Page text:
a. Advantages. This type of projector can be used in lighted and ventilated
rooms and permits students to take notes. The instructor can face the students while
operating the projector and thus maintain contact.
b. Materials to Use. A wide variety of techniques may be used to prepare
materials for use on the overhead projector. The instructor can point out features on the
screen by pointing to the items on the projector itself. Negative transparencies can be
easily constructed locally. These can be colored by the instructor with acetate and India
ink pens. These are inexpensive. Wide varieties of prepared transparencies are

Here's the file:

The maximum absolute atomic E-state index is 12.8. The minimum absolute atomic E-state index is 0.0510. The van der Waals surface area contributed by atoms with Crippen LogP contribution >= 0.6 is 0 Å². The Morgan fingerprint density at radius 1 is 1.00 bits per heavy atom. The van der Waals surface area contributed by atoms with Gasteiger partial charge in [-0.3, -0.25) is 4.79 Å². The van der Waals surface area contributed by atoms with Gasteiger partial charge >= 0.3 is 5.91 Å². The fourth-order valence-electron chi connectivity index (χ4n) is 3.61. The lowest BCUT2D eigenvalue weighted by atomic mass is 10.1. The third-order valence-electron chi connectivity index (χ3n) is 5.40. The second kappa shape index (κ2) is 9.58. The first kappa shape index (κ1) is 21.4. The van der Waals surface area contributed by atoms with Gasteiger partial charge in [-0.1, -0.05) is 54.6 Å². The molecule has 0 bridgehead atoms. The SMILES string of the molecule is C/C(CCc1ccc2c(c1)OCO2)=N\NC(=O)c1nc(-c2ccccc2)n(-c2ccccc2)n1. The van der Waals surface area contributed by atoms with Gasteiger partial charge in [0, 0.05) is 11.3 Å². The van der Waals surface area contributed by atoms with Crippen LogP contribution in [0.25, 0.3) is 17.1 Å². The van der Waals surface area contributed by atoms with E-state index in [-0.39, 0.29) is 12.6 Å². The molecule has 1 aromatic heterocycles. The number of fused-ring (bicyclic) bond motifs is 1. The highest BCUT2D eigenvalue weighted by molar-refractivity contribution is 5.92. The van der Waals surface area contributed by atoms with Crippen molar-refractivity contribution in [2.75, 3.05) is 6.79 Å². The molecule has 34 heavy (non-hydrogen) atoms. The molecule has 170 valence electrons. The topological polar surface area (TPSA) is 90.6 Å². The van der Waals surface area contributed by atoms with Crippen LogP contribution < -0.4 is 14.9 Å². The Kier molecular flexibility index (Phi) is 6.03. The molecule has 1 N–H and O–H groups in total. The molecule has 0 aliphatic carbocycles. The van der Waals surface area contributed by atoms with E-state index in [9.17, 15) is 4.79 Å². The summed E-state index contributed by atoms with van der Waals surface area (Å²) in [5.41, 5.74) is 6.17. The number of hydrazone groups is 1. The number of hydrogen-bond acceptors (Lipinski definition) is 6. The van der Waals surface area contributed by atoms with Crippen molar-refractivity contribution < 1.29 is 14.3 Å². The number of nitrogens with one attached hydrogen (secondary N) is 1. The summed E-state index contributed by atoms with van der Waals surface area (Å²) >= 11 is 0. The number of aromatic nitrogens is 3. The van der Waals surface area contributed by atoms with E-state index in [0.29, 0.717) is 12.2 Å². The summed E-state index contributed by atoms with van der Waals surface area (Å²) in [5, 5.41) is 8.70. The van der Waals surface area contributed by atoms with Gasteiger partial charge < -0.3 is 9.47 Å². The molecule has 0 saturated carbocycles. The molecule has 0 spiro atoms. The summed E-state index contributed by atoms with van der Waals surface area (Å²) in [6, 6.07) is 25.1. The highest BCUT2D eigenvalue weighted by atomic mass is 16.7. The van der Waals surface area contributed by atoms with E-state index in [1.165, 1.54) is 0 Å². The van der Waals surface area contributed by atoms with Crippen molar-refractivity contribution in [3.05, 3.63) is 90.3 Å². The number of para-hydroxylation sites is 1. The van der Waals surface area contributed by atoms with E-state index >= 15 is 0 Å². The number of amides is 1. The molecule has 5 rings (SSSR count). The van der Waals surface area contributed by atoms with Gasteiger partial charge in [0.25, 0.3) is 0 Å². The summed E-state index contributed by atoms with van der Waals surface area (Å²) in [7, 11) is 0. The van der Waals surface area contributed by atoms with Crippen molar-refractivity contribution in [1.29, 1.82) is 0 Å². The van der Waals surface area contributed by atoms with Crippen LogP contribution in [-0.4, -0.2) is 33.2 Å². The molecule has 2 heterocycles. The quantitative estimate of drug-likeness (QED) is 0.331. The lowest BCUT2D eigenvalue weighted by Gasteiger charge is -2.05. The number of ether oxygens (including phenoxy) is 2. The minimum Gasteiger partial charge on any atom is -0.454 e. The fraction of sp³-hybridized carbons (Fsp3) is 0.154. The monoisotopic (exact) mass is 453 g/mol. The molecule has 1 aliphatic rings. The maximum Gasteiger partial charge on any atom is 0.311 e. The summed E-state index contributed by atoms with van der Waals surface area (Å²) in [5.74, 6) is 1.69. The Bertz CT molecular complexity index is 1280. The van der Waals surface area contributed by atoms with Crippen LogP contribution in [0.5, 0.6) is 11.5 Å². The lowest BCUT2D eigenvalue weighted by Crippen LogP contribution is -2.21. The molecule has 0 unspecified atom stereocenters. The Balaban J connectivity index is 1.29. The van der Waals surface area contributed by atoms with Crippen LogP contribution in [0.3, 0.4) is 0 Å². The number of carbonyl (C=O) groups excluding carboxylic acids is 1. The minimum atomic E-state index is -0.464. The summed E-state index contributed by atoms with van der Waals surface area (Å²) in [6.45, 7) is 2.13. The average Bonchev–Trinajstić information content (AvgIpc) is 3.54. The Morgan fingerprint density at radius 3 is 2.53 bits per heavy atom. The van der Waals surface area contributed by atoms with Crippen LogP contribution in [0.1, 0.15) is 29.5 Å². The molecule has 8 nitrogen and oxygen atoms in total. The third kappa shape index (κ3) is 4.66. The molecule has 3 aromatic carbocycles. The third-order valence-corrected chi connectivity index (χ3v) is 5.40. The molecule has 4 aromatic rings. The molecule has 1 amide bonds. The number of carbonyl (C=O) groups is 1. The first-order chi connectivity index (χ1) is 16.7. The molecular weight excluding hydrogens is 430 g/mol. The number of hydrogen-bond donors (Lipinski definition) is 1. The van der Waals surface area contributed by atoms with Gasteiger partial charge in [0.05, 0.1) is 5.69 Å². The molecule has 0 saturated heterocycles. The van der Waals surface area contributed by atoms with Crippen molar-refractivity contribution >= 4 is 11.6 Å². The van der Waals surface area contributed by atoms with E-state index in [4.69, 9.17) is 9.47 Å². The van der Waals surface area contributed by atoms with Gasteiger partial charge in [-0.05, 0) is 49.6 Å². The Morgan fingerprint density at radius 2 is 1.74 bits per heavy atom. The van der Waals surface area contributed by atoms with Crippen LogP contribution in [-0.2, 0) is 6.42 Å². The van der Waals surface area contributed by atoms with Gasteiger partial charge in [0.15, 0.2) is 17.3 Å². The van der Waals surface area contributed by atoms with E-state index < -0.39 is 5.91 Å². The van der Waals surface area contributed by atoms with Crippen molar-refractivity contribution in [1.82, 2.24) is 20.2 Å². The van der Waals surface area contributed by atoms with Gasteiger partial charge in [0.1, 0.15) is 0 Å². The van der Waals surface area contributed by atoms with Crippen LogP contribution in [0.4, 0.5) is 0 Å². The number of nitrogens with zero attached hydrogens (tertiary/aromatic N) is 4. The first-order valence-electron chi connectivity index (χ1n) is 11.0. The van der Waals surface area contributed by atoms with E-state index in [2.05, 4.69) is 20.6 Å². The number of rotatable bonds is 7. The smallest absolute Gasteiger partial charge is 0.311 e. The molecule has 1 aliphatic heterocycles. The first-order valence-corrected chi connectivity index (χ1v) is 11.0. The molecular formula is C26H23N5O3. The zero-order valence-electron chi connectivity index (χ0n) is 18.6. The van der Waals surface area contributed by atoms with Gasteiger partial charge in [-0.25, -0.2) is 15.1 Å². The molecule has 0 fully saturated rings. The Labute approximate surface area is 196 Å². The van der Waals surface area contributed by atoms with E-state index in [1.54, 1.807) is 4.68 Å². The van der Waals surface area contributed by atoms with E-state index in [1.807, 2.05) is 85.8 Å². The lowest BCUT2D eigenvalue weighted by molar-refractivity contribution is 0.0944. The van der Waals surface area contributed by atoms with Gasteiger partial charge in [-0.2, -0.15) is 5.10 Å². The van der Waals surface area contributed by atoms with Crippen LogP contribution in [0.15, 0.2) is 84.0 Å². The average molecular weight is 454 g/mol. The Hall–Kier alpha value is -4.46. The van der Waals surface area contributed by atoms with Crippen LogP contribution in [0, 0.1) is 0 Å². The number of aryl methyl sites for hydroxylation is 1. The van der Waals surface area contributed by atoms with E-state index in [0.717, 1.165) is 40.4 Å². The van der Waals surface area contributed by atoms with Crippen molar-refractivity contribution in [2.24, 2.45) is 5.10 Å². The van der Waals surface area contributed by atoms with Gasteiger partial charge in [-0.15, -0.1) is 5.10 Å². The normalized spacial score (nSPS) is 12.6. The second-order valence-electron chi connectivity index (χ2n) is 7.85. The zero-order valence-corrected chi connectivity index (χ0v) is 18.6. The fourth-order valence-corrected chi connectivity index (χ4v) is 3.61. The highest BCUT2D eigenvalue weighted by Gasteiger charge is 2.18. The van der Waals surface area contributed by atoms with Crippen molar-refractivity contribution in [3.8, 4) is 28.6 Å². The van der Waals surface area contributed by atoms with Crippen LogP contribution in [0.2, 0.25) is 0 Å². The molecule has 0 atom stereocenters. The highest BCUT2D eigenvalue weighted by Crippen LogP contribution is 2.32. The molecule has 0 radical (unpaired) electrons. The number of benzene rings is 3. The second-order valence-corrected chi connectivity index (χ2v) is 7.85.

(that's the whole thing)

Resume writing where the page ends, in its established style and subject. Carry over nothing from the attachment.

available through service schools, training aid centers, audiovisual communication
centers, and commercial sources.
3-29. OPAQUE PROJECTOR
The opaque projector (see figure 3-3) projects material from books, magazines,
newspapers, and other printed matter on a wall or screen. Almost any color or type of
print will project on the screen.
a. Advantages. This projector is especially helpful when the instructor wants to
make a facsimile of a piece of actual equipment or map, of cardboard, heavy paper, or
on the chalkboard. The image can be projected from a picture or some other printed
material and the outline traced from the image. In order to enlarge the image, the
projector can be pushed toward the rear.
b. Disadvantages. One disadvantage of the opaque projector is that the room
has to be completely darkened. Students will be unable to take notes. The instructor
cannot observe class reactions. Another disadvantage is the quality of the projected
image. The farther rearward the projector is used, the less clear the projected image.
Figure 3-3. Opaque projector.